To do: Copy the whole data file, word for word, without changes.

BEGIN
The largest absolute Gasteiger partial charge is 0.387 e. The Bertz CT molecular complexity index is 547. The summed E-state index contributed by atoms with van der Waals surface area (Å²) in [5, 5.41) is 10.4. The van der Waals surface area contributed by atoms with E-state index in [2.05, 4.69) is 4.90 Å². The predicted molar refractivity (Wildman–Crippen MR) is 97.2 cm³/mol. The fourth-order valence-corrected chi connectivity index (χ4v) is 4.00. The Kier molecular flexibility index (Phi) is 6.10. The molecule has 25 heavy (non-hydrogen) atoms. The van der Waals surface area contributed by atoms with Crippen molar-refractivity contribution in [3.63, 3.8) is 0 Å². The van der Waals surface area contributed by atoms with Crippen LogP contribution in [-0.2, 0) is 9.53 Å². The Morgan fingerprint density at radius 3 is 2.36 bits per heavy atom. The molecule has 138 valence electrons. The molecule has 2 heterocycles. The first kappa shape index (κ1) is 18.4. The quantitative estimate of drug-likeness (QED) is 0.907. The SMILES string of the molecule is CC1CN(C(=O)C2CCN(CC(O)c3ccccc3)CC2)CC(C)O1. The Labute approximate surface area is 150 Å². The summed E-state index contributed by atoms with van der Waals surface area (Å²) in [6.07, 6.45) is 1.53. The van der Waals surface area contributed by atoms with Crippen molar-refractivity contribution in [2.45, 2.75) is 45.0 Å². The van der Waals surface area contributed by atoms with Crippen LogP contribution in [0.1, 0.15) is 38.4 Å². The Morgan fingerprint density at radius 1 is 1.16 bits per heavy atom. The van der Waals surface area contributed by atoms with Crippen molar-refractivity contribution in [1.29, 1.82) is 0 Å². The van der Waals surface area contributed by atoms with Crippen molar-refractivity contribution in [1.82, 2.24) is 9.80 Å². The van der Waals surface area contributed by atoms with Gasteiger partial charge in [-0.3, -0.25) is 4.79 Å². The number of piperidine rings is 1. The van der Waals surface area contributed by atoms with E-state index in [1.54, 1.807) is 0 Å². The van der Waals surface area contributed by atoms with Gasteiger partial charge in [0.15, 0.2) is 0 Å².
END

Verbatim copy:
The largest absolute Gasteiger partial charge is 0.387 e. The Bertz CT molecular complexity index is 547. The summed E-state index contributed by atoms with van der Waals surface area (Å²) in [5, 5.41) is 10.4. The van der Waals surface area contributed by atoms with E-state index in [2.05, 4.69) is 4.90 Å². The predicted molar refractivity (Wildman–Crippen MR) is 97.2 cm³/mol. The fourth-order valence-corrected chi connectivity index (χ4v) is 4.00. The Kier molecular flexibility index (Phi) is 6.10. The molecule has 25 heavy (non-hydrogen) atoms. The van der Waals surface area contributed by atoms with Crippen molar-refractivity contribution in [3.63, 3.8) is 0 Å². The van der Waals surface area contributed by atoms with Crippen LogP contribution in [-0.2, 0) is 9.53 Å². The Morgan fingerprint density at radius 3 is 2.36 bits per heavy atom. The molecule has 138 valence electrons. The molecule has 2 heterocycles. The first kappa shape index (κ1) is 18.4. The quantitative estimate of drug-likeness (QED) is 0.907. The SMILES string of the molecule is CC1CN(C(=O)C2CCN(CC(O)c3ccccc3)CC2)CC(C)O1. The Labute approximate surface area is 150 Å². The summed E-state index contributed by atoms with van der Waals surface area (Å²) in [6.07, 6.45) is 1.53. The van der Waals surface area contributed by atoms with Crippen molar-refractivity contribution in [2.45, 2.75) is 45.0 Å². The van der Waals surface area contributed by atoms with Crippen LogP contribution in [0.1, 0.15) is 38.4 Å². The Morgan fingerprint density at radius 1 is 1.16 bits per heavy atom. The van der Waals surface area contributed by atoms with Crippen molar-refractivity contribution in [1.29, 1.82) is 0 Å². The van der Waals surface area contributed by atoms with Crippen molar-refractivity contribution in [1.82, 2.24) is 9.80 Å². The van der Waals surface area contributed by atoms with Gasteiger partial charge in [-0.3, -0.25) is 4.79 Å². The number of piperidine rings is 1. The van der Waals surface area contributed by atoms with E-state index in [1.54, 1.807) is 0 Å². The van der Waals surface area contributed by atoms with Gasteiger partial charge in [0.15, 0.2) is 0 Å².